Independent Clauses | n. —unusual words about underappreciated music

The Wild's folk/punk hits on all cylinders

December 19, 2011

The Wild‘s A Collection espouses a consistent lifestyle to go along with their well-developed aesthetic. The band’s poignant, well-written lyrics are almost exclusively about community, friendships, relationships, social change, anti-materialism, anti-authoritarianism and self-determination. It’s more American than America right now, if we’re being honest; it’s also a profound declaration of solidarity with historical and modern populist mentality. The lyrical clarity is one of the most attractive elements of the album.

The dual vocalists deliver in clear, unaffected timbre: both Witt (tenor) and Dianna (alto) sing in comfortable ranges that add yet another easily accessible element to the sound. They sing over folk/punk that splits evenly over the folk and punk influences: there’s the charge and rattle of pop-punk, as well as the vocal-centric arrangements and melody focus of folk. This creates an infectious blend that incorporates the best of both worlds. “Let Me Sing You a Song” and “Mudlines” will stick in your head and loosen your feet. Thrashing your voice by yelling along at the top of your lungs is totally bonus.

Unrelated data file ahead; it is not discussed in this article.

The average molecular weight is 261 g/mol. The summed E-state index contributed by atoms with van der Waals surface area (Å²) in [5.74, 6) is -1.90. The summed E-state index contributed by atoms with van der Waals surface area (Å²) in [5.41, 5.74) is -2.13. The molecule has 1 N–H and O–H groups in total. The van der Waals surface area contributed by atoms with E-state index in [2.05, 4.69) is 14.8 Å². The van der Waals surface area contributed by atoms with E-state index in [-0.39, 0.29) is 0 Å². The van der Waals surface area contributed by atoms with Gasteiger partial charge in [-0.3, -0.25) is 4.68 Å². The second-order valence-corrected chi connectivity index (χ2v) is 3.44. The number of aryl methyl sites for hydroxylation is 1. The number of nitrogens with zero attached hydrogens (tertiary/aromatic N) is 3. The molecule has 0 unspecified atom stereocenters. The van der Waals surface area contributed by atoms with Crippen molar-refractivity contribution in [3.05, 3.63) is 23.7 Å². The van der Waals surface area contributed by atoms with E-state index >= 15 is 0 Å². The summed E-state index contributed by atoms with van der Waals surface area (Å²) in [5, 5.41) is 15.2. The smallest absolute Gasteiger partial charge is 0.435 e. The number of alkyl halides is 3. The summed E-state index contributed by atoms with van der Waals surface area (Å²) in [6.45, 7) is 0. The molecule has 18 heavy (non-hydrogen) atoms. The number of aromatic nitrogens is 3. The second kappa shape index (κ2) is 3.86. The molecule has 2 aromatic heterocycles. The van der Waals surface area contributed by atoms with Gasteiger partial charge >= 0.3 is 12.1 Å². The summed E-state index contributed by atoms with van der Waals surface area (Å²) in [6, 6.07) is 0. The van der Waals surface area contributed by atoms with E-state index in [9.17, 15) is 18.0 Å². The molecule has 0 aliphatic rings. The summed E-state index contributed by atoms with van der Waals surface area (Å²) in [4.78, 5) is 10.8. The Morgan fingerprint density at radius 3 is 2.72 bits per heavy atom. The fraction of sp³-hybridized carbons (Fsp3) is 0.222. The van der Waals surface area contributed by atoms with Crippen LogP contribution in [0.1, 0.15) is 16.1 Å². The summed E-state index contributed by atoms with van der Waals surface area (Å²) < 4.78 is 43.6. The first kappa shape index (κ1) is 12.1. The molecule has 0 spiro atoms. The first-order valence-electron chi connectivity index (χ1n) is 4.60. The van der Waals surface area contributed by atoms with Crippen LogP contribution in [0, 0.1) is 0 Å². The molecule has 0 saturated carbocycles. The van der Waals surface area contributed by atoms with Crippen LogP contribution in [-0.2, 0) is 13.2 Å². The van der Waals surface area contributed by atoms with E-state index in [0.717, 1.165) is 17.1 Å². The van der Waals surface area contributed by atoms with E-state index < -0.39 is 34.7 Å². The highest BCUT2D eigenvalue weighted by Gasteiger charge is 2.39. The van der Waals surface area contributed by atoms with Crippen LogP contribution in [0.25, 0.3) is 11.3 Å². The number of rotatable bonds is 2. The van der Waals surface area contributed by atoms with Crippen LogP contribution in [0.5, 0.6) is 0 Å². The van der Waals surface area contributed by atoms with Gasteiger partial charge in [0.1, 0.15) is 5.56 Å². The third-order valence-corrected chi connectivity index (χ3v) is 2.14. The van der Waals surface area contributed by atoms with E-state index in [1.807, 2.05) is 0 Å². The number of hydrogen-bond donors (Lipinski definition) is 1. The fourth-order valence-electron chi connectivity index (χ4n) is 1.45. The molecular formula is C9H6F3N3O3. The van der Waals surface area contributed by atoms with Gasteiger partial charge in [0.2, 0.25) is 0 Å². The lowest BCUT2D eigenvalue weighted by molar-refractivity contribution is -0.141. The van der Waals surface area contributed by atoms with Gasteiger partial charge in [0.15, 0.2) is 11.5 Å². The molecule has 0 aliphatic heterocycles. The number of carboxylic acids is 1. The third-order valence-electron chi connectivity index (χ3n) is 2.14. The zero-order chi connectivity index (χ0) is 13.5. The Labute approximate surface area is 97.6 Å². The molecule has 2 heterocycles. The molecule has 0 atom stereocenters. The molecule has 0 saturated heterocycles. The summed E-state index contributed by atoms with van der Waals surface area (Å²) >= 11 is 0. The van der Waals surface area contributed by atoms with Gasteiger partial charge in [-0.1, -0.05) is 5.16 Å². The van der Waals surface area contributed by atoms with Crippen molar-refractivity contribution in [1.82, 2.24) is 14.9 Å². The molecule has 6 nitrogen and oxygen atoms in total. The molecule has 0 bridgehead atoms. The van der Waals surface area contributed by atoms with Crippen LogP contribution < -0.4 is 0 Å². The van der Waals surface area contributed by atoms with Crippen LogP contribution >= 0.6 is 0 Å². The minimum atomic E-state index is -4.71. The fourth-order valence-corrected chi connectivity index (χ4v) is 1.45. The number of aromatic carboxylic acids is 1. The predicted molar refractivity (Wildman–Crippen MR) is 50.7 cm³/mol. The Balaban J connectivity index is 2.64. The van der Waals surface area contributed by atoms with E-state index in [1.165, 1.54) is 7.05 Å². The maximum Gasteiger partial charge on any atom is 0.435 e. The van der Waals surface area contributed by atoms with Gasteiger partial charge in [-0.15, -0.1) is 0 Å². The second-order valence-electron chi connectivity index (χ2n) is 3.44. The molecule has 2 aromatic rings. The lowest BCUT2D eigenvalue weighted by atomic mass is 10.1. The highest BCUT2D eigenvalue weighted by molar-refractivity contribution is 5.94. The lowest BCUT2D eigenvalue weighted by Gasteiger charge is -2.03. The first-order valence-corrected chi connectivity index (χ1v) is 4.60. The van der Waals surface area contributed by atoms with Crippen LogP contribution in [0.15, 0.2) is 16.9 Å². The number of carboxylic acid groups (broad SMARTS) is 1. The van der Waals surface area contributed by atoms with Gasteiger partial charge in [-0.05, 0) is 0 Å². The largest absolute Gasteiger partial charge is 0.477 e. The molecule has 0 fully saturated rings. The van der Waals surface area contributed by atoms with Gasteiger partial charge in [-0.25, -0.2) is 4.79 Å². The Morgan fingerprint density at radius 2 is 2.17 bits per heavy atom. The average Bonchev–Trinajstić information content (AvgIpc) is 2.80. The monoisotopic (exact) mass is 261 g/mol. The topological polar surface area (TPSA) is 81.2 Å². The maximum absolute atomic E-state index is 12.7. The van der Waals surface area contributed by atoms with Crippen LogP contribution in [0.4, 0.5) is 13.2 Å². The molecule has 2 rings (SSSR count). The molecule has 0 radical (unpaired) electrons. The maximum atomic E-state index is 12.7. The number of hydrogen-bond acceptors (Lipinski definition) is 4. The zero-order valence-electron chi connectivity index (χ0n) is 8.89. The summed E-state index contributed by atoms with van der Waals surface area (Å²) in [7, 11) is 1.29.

The release, a collection of EPs and some live tracks, is incredibly consistent. The high points are high, and the low points are, well, high. There’s not a song that goes clunk, and that’s exciting. If you’re into folk/punk, you’ll love A Collection; if you’re not, this might be the band that gives you an exception to the rule (or even converts you). Here’s to The Wild.

Stephen Carradini and Lisa Whealy write reviews of instrumental, folk, and singer/songwriter music. We write about those trying to make the next step in their careers and established artists.

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